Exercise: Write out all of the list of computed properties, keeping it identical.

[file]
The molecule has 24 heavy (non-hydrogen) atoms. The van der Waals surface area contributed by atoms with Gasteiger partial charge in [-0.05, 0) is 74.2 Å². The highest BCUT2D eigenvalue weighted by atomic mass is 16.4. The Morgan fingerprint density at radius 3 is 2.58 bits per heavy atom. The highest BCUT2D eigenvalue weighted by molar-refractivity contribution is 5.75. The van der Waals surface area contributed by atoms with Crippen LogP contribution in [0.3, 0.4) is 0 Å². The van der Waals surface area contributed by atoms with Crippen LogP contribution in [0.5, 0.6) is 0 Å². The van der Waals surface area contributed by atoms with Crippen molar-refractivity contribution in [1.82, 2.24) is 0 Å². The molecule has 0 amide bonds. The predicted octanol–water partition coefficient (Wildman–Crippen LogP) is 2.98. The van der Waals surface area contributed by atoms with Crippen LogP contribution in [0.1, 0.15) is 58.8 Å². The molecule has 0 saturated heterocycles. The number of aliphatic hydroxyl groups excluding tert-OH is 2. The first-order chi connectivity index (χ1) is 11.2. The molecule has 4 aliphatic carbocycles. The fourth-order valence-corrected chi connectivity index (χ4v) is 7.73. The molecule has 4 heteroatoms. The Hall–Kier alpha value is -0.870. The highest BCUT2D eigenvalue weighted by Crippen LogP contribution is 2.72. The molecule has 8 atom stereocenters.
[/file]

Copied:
The molecule has 24 heavy (non-hydrogen) atoms. The van der Waals surface area contributed by atoms with Gasteiger partial charge in [-0.05, 0) is 74.2 Å². The highest BCUT2D eigenvalue weighted by atomic mass is 16.4. The Morgan fingerprint density at radius 3 is 2.58 bits per heavy atom. The highest BCUT2D eigenvalue weighted by molar-refractivity contribution is 5.75. The van der Waals surface area contributed by atoms with Crippen LogP contribution in [0.3, 0.4) is 0 Å². The van der Waals surface area contributed by atoms with Crippen LogP contribution in [0.5, 0.6) is 0 Å². The van der Waals surface area contributed by atoms with Crippen molar-refractivity contribution in [1.82, 2.24) is 0 Å². The molecule has 0 amide bonds. The predicted octanol–water partition coefficient (Wildman–Crippen LogP) is 2.98. The van der Waals surface area contributed by atoms with Crippen LogP contribution in [0.1, 0.15) is 58.8 Å². The molecule has 0 saturated heterocycles. The number of aliphatic hydroxyl groups excluding tert-OH is 2. The first-order chi connectivity index (χ1) is 11.2. The molecule has 4 aliphatic carbocycles. The fourth-order valence-corrected chi connectivity index (χ4v) is 7.73. The molecule has 4 heteroatoms. The Hall–Kier alpha value is -0.870. The highest BCUT2D eigenvalue weighted by Crippen LogP contribution is 2.72. The molecule has 8 atom stereocenters.